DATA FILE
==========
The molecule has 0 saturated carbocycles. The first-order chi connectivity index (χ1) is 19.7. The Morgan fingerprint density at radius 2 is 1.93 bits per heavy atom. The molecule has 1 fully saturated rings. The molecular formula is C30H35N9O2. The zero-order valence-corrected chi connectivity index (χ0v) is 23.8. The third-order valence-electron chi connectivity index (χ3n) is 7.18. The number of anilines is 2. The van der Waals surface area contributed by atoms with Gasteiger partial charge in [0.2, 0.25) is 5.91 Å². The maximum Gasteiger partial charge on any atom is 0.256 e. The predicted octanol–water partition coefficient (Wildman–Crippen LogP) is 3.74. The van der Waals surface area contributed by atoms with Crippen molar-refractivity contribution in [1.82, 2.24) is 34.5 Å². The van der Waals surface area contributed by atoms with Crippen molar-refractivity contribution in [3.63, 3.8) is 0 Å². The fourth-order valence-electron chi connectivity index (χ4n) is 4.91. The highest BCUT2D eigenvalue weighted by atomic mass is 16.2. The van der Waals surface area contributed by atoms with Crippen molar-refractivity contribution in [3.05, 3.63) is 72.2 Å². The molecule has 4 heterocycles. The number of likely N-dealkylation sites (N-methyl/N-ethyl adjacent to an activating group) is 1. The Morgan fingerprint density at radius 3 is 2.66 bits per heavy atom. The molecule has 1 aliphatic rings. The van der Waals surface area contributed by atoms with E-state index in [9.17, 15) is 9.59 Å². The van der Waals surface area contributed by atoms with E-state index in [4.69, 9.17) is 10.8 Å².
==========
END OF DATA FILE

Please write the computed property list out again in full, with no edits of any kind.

The molecule has 0 saturated carbocycles. The first-order chi connectivity index (χ1) is 19.7. The Morgan fingerprint density at radius 2 is 1.93 bits per heavy atom. The molecule has 1 fully saturated rings. The molecular formula is C30H35N9O2. The zero-order valence-corrected chi connectivity index (χ0v) is 23.8. The third-order valence-electron chi connectivity index (χ3n) is 7.18. The number of anilines is 2. The van der Waals surface area contributed by atoms with Gasteiger partial charge in [0.2, 0.25) is 5.91 Å². The maximum Gasteiger partial charge on any atom is 0.256 e. The predicted octanol–water partition coefficient (Wildman–Crippen LogP) is 3.74. The van der Waals surface area contributed by atoms with Crippen molar-refractivity contribution in [1.82, 2.24) is 34.5 Å². The van der Waals surface area contributed by atoms with Crippen molar-refractivity contribution in [3.63, 3.8) is 0 Å². The fourth-order valence-electron chi connectivity index (χ4n) is 4.91. The highest BCUT2D eigenvalue weighted by atomic mass is 16.2. The van der Waals surface area contributed by atoms with Crippen molar-refractivity contribution in [3.05, 3.63) is 72.2 Å². The molecule has 4 heterocycles. The number of likely N-dealkylation sites (N-methyl/N-ethyl adjacent to an activating group) is 1. The Morgan fingerprint density at radius 3 is 2.66 bits per heavy atom. The molecule has 1 aliphatic rings. The van der Waals surface area contributed by atoms with E-state index in [9.17, 15) is 9.59 Å². The van der Waals surface area contributed by atoms with E-state index in [4.69, 9.17) is 10.8 Å².